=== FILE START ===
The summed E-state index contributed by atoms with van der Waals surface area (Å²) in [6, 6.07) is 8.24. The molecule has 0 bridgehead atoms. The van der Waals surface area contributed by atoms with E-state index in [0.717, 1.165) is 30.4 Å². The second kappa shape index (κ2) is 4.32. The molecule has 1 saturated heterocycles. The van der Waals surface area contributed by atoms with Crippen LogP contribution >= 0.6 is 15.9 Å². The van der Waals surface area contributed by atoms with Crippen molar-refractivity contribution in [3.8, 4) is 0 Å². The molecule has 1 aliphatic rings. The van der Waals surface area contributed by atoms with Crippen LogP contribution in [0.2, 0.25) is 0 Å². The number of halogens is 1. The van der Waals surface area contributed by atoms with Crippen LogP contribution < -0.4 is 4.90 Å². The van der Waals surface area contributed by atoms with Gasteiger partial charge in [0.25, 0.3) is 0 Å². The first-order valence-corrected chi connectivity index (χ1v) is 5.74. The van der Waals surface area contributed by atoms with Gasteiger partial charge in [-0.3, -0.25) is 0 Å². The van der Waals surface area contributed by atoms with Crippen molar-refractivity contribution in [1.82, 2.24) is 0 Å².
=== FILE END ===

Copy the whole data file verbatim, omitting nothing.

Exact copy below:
The summed E-state index contributed by atoms with van der Waals surface area (Å²) in [6, 6.07) is 8.24. The molecule has 0 bridgehead atoms. The van der Waals surface area contributed by atoms with E-state index in [0.717, 1.165) is 30.4 Å². The second kappa shape index (κ2) is 4.32. The molecule has 1 saturated heterocycles. The van der Waals surface area contributed by atoms with Crippen LogP contribution >= 0.6 is 15.9 Å². The van der Waals surface area contributed by atoms with Crippen molar-refractivity contribution in [3.8, 4) is 0 Å². The molecule has 1 aliphatic rings. The van der Waals surface area contributed by atoms with Crippen LogP contribution in [0.2, 0.25) is 0 Å². The number of halogens is 1. The van der Waals surface area contributed by atoms with Crippen LogP contribution < -0.4 is 4.90 Å². The van der Waals surface area contributed by atoms with Gasteiger partial charge in [0.25, 0.3) is 0 Å². The first-order valence-corrected chi connectivity index (χ1v) is 5.74. The van der Waals surface area contributed by atoms with Gasteiger partial charge in [-0.3, -0.25) is 0 Å². The van der Waals surface area contributed by atoms with Crippen molar-refractivity contribution in [1.82, 2.24) is 0 Å².